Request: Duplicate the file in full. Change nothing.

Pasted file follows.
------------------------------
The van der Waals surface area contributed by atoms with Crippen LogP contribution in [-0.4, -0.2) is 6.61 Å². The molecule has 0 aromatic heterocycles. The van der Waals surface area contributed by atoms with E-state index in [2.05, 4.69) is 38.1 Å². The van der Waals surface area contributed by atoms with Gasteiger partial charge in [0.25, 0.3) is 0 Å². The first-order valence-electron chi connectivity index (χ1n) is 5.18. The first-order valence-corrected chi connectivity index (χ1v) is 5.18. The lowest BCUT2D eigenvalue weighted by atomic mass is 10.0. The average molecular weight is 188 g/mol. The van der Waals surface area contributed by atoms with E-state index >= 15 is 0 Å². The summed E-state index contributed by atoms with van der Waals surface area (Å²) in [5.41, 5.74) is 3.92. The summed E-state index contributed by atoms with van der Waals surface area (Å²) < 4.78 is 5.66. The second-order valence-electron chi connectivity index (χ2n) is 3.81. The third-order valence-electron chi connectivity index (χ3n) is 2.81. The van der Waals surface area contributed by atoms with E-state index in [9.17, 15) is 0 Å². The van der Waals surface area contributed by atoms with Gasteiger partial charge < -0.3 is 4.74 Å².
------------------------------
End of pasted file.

The van der Waals surface area contributed by atoms with Crippen LogP contribution in [-0.4, -0.2) is 6.61 Å². The molecule has 0 aromatic heterocycles. The van der Waals surface area contributed by atoms with E-state index in [2.05, 4.69) is 38.1 Å². The van der Waals surface area contributed by atoms with Gasteiger partial charge in [0.25, 0.3) is 0 Å². The first-order valence-electron chi connectivity index (χ1n) is 5.18. The first-order valence-corrected chi connectivity index (χ1v) is 5.18. The lowest BCUT2D eigenvalue weighted by atomic mass is 10.0. The average molecular weight is 188 g/mol. The van der Waals surface area contributed by atoms with E-state index >= 15 is 0 Å². The summed E-state index contributed by atoms with van der Waals surface area (Å²) in [5.41, 5.74) is 3.92. The summed E-state index contributed by atoms with van der Waals surface area (Å²) < 4.78 is 5.66. The second-order valence-electron chi connectivity index (χ2n) is 3.81. The third-order valence-electron chi connectivity index (χ3n) is 2.81. The van der Waals surface area contributed by atoms with E-state index in [9.17, 15) is 0 Å². The van der Waals surface area contributed by atoms with Gasteiger partial charge < -0.3 is 4.74 Å².